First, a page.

The former editor-in-chief of The Age newspaper, Andrew Jaspan, voiced a commonly held view of embattled media company Fairfax’s job-slashing, paper-shrinking and paywall-raising plan to save its digital life.
“It’s too late,” the now editor of online journal The Conversation said on Monday.
Fairfax announced on Monday that it will cut 1,900 jobs, reduce its flagship broadsheet newspapers in size to tabloid, and close its two major printing presses in Sydney and Melbourne in a bid to cut hundreds of millions from its ballooning costs.
The 170-year-old publisher will also introduce paid subscription paywalls to access online content from 2013, and promote a digital first strategy aimed at capturing the online market where three-quarters of its readers are now found.
Fairfax chief executive Greg Hywood launched the restructure, to the shock of his staff, on Monday under the banner of Fairfax of the Future.
“We are taking decisive actions to fundamentally change the way we do business,” Mr Hywood said.
Fairfax’s share price has traded at historic lows of around 60 cents in recent weeks and the company had warned of declining revenues and announced the shedding of nearly 60 jobs at its regional papers before Monday’s surprise announcement.
Mr Jaspan said the company had suffered from a failure of management, with the shift in focus to online a welcome change but one that had been resisted for too long to avoid a damaging fall in the share price, which has left the company vulnerable to a takeover by mining magnate Gina Rinehart.
Mr Jaspan said Fairfax had progressively lost advertising revenue as its lucrative classified business was lost to online competitors.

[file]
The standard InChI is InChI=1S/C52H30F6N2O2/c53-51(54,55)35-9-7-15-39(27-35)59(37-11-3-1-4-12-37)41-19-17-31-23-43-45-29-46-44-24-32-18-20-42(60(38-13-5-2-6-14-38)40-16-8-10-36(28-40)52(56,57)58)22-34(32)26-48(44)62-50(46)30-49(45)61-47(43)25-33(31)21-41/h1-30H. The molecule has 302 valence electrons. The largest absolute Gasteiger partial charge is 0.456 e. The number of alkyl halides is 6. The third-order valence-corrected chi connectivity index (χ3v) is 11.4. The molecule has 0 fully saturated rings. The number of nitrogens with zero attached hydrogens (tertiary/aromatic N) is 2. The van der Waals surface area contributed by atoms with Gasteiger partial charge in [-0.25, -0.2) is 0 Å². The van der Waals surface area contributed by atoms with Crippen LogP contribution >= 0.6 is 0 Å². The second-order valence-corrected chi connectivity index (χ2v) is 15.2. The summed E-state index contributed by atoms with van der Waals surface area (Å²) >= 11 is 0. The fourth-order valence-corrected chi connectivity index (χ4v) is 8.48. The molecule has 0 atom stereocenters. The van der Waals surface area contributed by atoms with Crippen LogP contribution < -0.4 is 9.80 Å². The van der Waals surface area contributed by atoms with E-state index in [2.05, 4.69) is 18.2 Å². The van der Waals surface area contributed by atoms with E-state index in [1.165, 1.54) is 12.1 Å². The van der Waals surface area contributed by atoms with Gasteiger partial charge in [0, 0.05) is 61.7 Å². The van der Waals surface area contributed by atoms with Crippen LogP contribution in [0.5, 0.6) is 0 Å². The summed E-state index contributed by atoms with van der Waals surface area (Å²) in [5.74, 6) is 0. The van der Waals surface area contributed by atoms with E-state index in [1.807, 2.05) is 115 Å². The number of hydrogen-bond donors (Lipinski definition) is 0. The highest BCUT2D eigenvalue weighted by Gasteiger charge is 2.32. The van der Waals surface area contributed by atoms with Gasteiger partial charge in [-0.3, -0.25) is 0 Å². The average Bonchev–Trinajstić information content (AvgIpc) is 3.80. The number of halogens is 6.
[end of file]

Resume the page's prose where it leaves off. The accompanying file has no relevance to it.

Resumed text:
While the company was cutting its costs, he questioned why it was delaying measures such as reducing the size of its broadsheets until March 2013.
“They just move too slowly,” he said.
“It’s too late but at least they now have a plan.”
Media academic and journalist Margaret Simons said no print company had been immune to the rise of online media.
“The key mistakes were made a long time ago when Fairfax failed to anticipate the death of the classified advertising business,” she said.
Ms Simons said the challenge for news organisations now was to find a sustainable model – but whatever model that was, they would be smaller, less profitable organisations.
Paywall readership, she says, is in the tens of thousands rather than the hundreds of thousands historically enjoyed by print.
The New York Times and The Times of London are two examples of papers that have gone behind paywalls, with questionable success.
“You definitely see a huge reduction in your reader numbers but the hope is that you meet (some level of) sustainability,” she said.
With its share price now around 65 cents and Ms Rinehart holding nearly one-fifth of the stock, Fairfax is vulnerable to a takeover from either Ms Rinehart or a private equity firm.
If that were to happen, Ms Simons said, Fairfax may not be able to proceed with its outlined plans.
Whatever the outcome, she said, the internet brought about change in the nature of news and information “comparable to the invention of the printing press”.
“Anybody who says `we have the answer, this is the new, sustainable model’ is kidding,” she said.